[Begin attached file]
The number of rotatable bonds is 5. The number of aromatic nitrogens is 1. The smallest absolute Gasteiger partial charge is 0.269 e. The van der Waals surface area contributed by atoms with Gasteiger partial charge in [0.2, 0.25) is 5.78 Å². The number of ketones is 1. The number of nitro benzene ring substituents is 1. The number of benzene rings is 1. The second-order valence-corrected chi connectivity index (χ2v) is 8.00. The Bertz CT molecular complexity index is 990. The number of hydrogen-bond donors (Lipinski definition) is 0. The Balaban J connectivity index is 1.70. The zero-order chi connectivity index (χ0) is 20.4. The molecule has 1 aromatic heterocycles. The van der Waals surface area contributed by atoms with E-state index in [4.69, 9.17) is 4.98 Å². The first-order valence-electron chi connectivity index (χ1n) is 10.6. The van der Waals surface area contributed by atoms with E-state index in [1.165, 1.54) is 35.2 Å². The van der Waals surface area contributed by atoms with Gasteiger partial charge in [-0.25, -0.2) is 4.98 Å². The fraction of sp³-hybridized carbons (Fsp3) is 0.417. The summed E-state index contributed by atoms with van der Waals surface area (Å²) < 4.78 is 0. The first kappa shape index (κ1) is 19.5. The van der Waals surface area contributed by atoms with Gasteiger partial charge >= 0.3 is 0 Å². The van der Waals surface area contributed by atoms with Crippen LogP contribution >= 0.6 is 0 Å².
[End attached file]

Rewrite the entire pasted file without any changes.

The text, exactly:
The number of rotatable bonds is 5. The number of aromatic nitrogens is 1. The smallest absolute Gasteiger partial charge is 0.269 e. The van der Waals surface area contributed by atoms with Gasteiger partial charge in [0.2, 0.25) is 5.78 Å². The number of ketones is 1. The number of nitro benzene ring substituents is 1. The number of benzene rings is 1. The second-order valence-corrected chi connectivity index (χ2v) is 8.00. The Bertz CT molecular complexity index is 990. The number of hydrogen-bond donors (Lipinski definition) is 0. The Balaban J connectivity index is 1.70. The zero-order chi connectivity index (χ0) is 20.4. The molecule has 1 aromatic heterocycles. The van der Waals surface area contributed by atoms with E-state index in [4.69, 9.17) is 4.98 Å². The first-order valence-electron chi connectivity index (χ1n) is 10.6. The van der Waals surface area contributed by atoms with E-state index in [1.165, 1.54) is 35.2 Å². The van der Waals surface area contributed by atoms with Gasteiger partial charge in [-0.25, -0.2) is 4.98 Å². The fraction of sp³-hybridized carbons (Fsp3) is 0.417. The summed E-state index contributed by atoms with van der Waals surface area (Å²) < 4.78 is 0. The first kappa shape index (κ1) is 19.5. The van der Waals surface area contributed by atoms with Gasteiger partial charge >= 0.3 is 0 Å². The van der Waals surface area contributed by atoms with Crippen LogP contribution >= 0.6 is 0 Å².